Been a while since I updated here, and well overdue. The last couple years have been crazy busy, what with studying and getting the house sorted out. So a bit of an update post:

The house turned out not to be quite what we hoped. The electrics need redoing, which is going to cost, substantially, as it’s an old house, without the usual channels in the walls that the electrical cables run through. New channels are going to have to be drilled through, with replastering work following. So at the moment it’s a case of saving like crazy, and all redecorating work is on hold.

Michiel is now working. In some ways it’s the job of his dreams: he’s doing what he loves, for a company that treats him well, and he’s working (mostly) with other geeks. There’re drawbacks to it (mostly the commute – almost three hours every day at present) but I think it’s safe to say that he’s happy.

Study: the MA is almost complete. One more project to complete (5,000 words) and a dissertation (20,000 words) to do before the end of July. And then I swing into a PhD, which I’m really looking forward to doing, to getting my teeth into some really meaty research and grappling with issues. Should be a lot of fun!

Obviously time doesn’t really permit me to post much, and when I do post, it tends to be on a history-focused blog that I’ve started up. Or on Facebook! I think this blog has come more or less to the end of it’s natural life – I’m going to keep it ‘live’, if only because its good for me to see where I came from, but I doubt I’ll do much more in the way of updates to it, except perhaps the education page. I doubt too that many people read here still. If you do, and you’re not in contact with me any other way, or you would like the details of the history blog, please let me know and we’ll see what we can come up with. I might come back to do an update post every once in a while. We’ll see.

For now… it’s been an amazing nine years. I’ve gone from living in a pretty awful flat in Manchester, beset with antisocial behaviour problems, battling mental health issues and depression (largely situational), to attaining a whole series of qualifications, becoming a published author (oh, yeah, I wrote an article in an academic journal!), and owning my own house. It’s been an incredible journey, and it isn’t over yet.

Here’s to the next nine years!


The next few months are going to be ferociously busy, chaotic, and extremely stressful. I promised myself this weekend at least, to relax, to not do very much, and to just generally chill, but I’m finding that very difficult to do, and more to the point, not good for me. Its like I can feel the grasping tentacles of depression underneath me, waiting to grab me, suck me down into another cycle of depression (which I’ve avoided since last September, primarily because of college) – and the best way to sidestep those grasping tentacles is to keep putting one step in front of the other; to keep walking, and not to lose the momentum I’ve built up.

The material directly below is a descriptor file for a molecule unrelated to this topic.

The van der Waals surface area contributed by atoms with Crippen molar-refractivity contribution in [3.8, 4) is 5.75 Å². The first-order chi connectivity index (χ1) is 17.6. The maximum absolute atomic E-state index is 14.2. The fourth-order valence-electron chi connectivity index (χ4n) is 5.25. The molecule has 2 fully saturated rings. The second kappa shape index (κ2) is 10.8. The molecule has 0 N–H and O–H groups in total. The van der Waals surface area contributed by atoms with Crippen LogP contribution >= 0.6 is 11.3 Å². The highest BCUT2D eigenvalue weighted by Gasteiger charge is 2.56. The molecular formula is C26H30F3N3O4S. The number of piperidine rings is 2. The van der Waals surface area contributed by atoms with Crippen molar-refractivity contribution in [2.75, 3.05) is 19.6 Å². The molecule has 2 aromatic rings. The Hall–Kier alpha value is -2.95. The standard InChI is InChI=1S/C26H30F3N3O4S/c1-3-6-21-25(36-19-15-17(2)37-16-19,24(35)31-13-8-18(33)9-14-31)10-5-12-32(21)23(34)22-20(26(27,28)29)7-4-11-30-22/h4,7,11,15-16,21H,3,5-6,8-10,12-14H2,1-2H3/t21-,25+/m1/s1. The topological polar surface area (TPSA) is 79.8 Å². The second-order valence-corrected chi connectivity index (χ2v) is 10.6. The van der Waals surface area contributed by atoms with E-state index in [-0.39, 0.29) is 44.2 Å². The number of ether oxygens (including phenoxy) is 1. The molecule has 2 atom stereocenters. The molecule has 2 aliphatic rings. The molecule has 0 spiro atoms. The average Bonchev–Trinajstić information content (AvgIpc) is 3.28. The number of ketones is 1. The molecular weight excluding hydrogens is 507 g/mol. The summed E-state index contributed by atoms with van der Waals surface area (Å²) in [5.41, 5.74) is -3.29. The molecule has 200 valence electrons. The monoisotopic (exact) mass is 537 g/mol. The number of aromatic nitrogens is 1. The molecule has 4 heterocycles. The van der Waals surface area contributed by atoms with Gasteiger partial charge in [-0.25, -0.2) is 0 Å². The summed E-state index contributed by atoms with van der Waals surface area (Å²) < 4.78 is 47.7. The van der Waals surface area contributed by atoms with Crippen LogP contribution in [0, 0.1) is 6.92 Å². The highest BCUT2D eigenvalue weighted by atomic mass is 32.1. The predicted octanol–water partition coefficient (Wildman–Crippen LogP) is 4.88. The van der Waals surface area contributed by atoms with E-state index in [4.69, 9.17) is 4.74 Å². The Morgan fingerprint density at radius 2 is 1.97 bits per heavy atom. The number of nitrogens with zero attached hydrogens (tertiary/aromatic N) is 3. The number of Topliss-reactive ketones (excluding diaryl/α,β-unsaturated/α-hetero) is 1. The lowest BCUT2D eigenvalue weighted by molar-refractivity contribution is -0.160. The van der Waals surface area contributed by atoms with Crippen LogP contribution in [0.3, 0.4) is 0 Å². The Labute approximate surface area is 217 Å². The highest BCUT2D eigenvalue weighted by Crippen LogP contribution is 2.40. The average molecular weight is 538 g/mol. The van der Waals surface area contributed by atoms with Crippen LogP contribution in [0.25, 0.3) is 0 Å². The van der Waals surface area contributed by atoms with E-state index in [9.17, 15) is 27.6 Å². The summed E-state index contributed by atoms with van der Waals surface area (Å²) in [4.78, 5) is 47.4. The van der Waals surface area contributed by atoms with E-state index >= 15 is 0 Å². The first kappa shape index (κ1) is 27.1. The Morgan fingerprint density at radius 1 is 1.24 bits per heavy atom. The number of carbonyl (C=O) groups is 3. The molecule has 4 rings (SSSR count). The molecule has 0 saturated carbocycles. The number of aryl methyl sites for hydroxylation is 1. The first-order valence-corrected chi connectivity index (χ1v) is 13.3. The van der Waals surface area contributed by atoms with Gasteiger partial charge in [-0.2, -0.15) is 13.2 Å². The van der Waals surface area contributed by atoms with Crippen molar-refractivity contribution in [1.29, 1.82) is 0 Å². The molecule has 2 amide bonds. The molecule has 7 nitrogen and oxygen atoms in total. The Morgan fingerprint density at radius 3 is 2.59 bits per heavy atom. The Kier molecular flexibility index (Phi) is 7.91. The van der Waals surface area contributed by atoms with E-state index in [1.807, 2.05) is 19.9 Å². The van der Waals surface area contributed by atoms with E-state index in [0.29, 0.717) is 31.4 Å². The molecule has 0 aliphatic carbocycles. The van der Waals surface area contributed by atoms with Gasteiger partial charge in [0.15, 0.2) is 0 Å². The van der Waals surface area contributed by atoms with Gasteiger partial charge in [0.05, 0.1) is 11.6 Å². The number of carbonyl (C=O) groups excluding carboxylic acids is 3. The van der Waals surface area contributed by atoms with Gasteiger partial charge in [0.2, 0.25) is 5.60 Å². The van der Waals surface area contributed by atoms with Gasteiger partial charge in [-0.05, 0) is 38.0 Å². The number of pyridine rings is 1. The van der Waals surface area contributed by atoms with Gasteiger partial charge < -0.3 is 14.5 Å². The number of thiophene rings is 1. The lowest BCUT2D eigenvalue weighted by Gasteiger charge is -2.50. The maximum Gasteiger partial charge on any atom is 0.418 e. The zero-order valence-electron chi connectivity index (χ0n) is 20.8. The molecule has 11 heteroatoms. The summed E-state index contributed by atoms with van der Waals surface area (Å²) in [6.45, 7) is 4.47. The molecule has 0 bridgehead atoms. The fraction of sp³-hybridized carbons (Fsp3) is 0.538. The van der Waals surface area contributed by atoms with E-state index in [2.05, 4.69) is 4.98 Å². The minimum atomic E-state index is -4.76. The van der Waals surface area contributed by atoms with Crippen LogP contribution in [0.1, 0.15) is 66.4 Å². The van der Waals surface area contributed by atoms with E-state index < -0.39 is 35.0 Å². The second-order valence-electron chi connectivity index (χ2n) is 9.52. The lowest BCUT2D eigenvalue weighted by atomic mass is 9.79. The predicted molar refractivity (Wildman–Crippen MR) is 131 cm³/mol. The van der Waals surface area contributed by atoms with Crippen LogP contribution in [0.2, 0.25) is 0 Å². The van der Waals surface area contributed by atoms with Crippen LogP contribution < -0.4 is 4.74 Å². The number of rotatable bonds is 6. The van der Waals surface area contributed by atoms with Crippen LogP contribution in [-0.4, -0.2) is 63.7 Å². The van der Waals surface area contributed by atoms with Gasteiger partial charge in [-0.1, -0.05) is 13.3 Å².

Obviously with the impending move there’re a number of things that have to be done in association with that, from obvious stuff like finding somewhere to live down there, packing, move notifications and so on, through to more obscure stuff like sorting through things, trying to pare down some of the stuff we’ve got. The house has to be given a really good clean before I can hand back the keys, and of course I’ve got to hand in our notice to our current landlords, as well as getting the garden looking decent. There’s basic housekeeping stuff to be done on the computer – such as sorting out the thousands of photos I’ve got, the websites I’ve bookmarked, and my directory structure on my hard drive, all in preparation for next year, because once my degree kicks in, I won’t have time for all that. I also expect (and hope), once I’ve gotten my place officially confirmed (around mid-July to mid-August) to receive a book list from the University for the books needed for next year. Any reading I can do ahead of the start of the course is only going to benefit me in the long run, as well as giving me some indication of what we’re going to be covering. I know the first year takes the long view, covering history in large sweeps of time, from the Anglo-Saxons through to modern day, from English history through to foreign countries, but other than that… no idea. Its exciting and nervous all at the same time!